Thrive Consulting

Pushing people to do things you want them to do is one way to get things done.  This situation sometimes manifests in interactions between children and parents.  It also occurs all too frequently in the workplace between managers and direct reports.  In the worst cases managers dictate and use fear tactics with their staff.  They use the word “mandatory” a lot.  In their mind this is the best way to “get things done around here”.  Yes, work might get done, but it doesn’t get done well.  The manager is constantly fighting an uphill battle.

In the workplace, the staff, for the most part, does what their told—after all, they’re getting paid so they have to.   The manager stands over them—MICROMANAGING.  Ugh!  If the staff doesn’t comply and “obey” they fear reprimand or worse, termination.  The manager thinks his method is working.  He sees people moving.  Stuff is getting done.  The manager thinks “I’m doing a great job, look how busy everyone is”.  But as soon as the manger steps away, what happens?  Work slows, complaining starts, and productivity takes a nose-dive.


Because really, you can’t make people do anything they don’t want to do.  They might look like they’re doing what you asked, but be warned.  They are simply going through the motions doing the least amount of work possible without regard to quality.  People do not and cannot, do good work if they aren’t invested and inspired.   They need a hefty amount of empowerment and engagement to actually “own” the job.  Pushing, forcing and dictating are not effective long term strategies and certainly not strategies for high performance.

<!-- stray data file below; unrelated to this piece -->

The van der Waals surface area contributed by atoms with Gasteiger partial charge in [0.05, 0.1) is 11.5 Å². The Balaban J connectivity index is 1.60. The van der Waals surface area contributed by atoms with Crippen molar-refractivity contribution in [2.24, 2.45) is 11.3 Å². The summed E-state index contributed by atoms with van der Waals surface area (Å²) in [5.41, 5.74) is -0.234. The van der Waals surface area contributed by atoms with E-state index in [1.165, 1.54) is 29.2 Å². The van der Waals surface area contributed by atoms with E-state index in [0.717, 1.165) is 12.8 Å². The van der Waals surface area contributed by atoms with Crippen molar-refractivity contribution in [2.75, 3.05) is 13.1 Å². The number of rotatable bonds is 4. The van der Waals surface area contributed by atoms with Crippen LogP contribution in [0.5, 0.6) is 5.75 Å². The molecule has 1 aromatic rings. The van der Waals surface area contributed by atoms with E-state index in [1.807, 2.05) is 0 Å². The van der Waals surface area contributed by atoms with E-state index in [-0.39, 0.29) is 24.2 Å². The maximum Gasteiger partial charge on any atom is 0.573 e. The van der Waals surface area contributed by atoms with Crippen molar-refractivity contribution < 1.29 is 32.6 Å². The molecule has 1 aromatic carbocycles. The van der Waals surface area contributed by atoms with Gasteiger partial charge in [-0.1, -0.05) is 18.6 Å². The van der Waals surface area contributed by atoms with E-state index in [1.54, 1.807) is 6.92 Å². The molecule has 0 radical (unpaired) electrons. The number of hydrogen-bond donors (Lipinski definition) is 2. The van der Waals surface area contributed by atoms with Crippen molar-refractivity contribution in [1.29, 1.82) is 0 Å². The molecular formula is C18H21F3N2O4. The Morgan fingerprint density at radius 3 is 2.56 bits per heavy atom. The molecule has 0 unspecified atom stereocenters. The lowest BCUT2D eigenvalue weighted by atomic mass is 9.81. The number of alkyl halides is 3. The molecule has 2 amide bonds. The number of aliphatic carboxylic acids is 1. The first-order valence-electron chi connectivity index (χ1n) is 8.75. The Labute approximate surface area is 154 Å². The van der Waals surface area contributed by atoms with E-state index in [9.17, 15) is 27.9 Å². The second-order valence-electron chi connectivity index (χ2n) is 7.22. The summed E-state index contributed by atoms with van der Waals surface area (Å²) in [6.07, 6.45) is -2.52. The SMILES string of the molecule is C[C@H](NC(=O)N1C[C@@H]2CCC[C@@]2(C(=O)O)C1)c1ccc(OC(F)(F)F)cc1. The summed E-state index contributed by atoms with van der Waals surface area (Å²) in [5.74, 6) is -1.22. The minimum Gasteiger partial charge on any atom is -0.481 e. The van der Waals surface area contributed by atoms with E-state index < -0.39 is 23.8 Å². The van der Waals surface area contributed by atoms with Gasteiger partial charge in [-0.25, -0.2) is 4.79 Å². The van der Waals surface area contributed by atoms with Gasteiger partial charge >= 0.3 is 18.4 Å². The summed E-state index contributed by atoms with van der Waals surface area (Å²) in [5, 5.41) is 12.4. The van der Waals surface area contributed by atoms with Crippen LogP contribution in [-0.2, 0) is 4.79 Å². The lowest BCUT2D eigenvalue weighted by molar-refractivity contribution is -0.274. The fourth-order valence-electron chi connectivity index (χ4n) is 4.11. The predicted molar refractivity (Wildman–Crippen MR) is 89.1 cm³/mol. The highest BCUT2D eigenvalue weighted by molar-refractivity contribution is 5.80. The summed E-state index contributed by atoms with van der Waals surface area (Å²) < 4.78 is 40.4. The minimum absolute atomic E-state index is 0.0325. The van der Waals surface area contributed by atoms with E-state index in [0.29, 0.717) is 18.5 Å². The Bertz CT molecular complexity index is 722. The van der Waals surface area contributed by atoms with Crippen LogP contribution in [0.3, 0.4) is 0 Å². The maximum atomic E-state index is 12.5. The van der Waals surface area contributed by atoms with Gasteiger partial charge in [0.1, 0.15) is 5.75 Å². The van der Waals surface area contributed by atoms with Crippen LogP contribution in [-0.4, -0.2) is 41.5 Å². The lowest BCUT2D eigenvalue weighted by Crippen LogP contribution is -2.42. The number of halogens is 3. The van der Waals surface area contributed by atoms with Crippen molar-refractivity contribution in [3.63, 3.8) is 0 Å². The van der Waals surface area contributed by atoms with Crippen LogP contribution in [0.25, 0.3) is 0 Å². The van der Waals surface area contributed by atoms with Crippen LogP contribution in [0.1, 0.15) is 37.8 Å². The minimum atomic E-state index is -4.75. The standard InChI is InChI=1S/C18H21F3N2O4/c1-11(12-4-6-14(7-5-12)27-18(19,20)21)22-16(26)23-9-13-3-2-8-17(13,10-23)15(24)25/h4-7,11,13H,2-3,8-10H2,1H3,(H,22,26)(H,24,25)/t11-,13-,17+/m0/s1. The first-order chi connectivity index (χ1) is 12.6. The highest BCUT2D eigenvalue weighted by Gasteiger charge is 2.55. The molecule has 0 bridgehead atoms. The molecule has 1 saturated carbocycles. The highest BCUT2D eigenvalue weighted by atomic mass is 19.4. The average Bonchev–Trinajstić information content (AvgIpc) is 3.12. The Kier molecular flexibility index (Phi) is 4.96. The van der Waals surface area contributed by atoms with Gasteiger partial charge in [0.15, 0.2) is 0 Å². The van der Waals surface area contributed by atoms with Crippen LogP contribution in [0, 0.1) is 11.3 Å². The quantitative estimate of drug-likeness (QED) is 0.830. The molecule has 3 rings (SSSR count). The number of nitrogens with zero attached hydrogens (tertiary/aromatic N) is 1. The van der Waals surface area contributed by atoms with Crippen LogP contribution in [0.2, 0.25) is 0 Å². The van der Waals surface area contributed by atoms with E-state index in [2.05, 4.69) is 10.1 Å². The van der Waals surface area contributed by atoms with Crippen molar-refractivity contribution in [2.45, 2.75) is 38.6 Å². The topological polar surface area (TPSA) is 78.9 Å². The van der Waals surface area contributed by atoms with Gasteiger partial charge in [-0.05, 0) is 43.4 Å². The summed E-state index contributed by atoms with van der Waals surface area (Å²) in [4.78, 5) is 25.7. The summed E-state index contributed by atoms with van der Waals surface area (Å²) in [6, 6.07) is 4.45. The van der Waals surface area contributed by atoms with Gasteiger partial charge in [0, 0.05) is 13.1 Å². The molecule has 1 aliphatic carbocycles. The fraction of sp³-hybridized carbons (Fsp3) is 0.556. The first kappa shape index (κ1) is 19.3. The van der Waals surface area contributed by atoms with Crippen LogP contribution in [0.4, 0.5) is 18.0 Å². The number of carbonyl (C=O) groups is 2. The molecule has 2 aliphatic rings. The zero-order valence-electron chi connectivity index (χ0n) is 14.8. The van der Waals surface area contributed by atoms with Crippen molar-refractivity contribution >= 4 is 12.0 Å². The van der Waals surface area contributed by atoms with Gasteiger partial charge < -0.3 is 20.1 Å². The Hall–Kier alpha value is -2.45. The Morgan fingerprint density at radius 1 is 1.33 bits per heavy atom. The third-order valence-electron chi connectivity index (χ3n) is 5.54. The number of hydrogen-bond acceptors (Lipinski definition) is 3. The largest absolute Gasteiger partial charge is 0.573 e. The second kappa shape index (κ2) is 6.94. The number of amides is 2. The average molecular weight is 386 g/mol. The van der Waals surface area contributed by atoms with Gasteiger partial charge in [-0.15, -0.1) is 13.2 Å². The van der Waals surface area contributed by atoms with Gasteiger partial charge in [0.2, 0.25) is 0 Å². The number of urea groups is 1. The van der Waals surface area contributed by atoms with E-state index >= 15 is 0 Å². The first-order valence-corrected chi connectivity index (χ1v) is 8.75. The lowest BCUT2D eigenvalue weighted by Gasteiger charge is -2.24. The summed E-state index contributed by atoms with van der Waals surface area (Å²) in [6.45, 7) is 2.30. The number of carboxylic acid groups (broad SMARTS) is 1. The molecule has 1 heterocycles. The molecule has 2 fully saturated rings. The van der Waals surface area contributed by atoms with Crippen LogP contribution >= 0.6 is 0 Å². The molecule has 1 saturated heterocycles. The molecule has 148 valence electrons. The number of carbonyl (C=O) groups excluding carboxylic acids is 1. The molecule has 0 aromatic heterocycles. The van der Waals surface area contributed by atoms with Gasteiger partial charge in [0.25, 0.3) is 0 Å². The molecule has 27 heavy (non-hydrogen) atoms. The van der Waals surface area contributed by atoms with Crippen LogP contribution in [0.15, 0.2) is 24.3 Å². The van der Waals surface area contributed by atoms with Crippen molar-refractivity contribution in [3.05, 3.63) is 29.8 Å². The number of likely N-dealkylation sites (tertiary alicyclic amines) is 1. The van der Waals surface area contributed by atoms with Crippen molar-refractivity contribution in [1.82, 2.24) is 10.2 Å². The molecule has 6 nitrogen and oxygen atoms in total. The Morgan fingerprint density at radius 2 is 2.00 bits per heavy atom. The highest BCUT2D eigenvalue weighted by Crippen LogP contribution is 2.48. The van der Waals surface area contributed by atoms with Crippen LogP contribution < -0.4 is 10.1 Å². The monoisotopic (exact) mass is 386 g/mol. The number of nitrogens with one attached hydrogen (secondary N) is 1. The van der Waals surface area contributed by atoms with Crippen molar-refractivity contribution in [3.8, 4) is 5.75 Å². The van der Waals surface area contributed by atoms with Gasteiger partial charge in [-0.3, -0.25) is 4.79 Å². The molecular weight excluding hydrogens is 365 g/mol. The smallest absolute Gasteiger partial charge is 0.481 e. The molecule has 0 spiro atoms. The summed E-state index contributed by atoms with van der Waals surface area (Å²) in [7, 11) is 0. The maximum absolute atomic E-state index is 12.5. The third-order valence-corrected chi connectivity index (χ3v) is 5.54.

“But if I don’t push them, they won’t do it!” 

Good argument but it’s way off base.  The most effective, influential and trusted managers are the ones that understand pushing or forcing people doesn’t work.  Instead they engage with their staff in a way that brings about not only compliance but cooperation and buy-in.  When a state of buy-in is reached, performance soars and results are positively impacted long-term.


To reach the desired state of buy-in, a manager has taken steps to earn the trust of the team.  The staff has been treated in a way that tells them they are valued both personally and professionally.  The behavior of the manager tells the staff that they matter as much as the company and customers.  The manager engages and inspires the staff through rewards, recognition, development, and mentoring…and through “having their back” when things go wrong.  If managers can do this, they will no longer need to PUSH in order to get work done.  Instead the staff will WANT to perform at a high level.  Productivity, efficiency, and results increase dramatically.  When managers reach this desired state, success will follow!

"Leadership is the art of getting someone else to do something you want done because he wants to do it." Dwight D. Eisenhower

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